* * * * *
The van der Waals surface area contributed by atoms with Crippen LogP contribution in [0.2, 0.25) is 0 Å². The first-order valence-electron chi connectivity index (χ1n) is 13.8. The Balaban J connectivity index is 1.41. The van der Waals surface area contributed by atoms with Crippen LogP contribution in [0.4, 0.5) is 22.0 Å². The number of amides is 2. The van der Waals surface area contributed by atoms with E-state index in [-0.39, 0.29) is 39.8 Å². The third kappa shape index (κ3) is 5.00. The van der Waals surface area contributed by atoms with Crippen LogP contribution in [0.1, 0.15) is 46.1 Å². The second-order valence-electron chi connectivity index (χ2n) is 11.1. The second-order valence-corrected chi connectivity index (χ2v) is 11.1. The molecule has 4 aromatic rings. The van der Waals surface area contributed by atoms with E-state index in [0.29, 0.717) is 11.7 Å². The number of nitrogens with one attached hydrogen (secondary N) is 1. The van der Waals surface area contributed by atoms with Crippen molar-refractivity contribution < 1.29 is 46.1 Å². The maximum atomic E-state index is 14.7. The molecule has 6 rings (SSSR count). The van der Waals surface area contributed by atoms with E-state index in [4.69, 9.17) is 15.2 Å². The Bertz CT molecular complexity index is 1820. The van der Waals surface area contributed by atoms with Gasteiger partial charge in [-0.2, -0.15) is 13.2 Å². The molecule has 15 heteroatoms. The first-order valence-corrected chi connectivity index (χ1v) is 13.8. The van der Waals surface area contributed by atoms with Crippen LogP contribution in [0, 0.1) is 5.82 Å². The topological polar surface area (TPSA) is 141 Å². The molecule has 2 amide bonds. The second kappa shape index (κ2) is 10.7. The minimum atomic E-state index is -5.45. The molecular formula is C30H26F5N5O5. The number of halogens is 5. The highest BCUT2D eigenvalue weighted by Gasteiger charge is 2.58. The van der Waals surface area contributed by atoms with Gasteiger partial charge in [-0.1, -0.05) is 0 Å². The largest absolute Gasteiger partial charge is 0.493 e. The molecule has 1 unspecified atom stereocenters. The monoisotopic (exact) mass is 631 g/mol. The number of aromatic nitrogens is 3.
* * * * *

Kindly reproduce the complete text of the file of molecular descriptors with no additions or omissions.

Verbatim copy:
The van der Waals surface area contributed by atoms with Crippen LogP contribution in [0.2, 0.25) is 0 Å². The first-order valence-electron chi connectivity index (χ1n) is 13.8. The Balaban J connectivity index is 1.41. The van der Waals surface area contributed by atoms with Crippen LogP contribution in [0.4, 0.5) is 22.0 Å². The number of amides is 2. The van der Waals surface area contributed by atoms with E-state index in [-0.39, 0.29) is 39.8 Å². The third kappa shape index (κ3) is 5.00. The van der Waals surface area contributed by atoms with Crippen LogP contribution in [0.1, 0.15) is 46.1 Å². The second-order valence-electron chi connectivity index (χ2n) is 11.1. The second-order valence-corrected chi connectivity index (χ2v) is 11.1. The molecule has 4 aromatic rings. The van der Waals surface area contributed by atoms with E-state index in [0.29, 0.717) is 11.7 Å². The number of nitrogens with one attached hydrogen (secondary N) is 1. The van der Waals surface area contributed by atoms with Crippen molar-refractivity contribution < 1.29 is 46.1 Å². The maximum atomic E-state index is 14.7. The molecule has 6 rings (SSSR count). The van der Waals surface area contributed by atoms with E-state index in [4.69, 9.17) is 15.2 Å². The Bertz CT molecular complexity index is 1820. The van der Waals surface area contributed by atoms with Gasteiger partial charge in [-0.2, -0.15) is 13.2 Å². The molecule has 15 heteroatoms. The first-order valence-corrected chi connectivity index (χ1v) is 13.8. The van der Waals surface area contributed by atoms with Crippen LogP contribution in [0, 0.1) is 5.82 Å². The topological polar surface area (TPSA) is 141 Å². The molecule has 2 amide bonds. The second kappa shape index (κ2) is 10.7. The minimum atomic E-state index is -5.45. The molecular formula is C30H26F5N5O5. The number of halogens is 5. The highest BCUT2D eigenvalue weighted by Gasteiger charge is 2.58. The van der Waals surface area contributed by atoms with Gasteiger partial charge in [-0.1, -0.05) is 0 Å². The largest absolute Gasteiger partial charge is 0.493 e. The molecule has 1 unspecified atom stereocenters. The monoisotopic (exact) mass is 631 g/mol. The number of aromatic nitrogens is 3.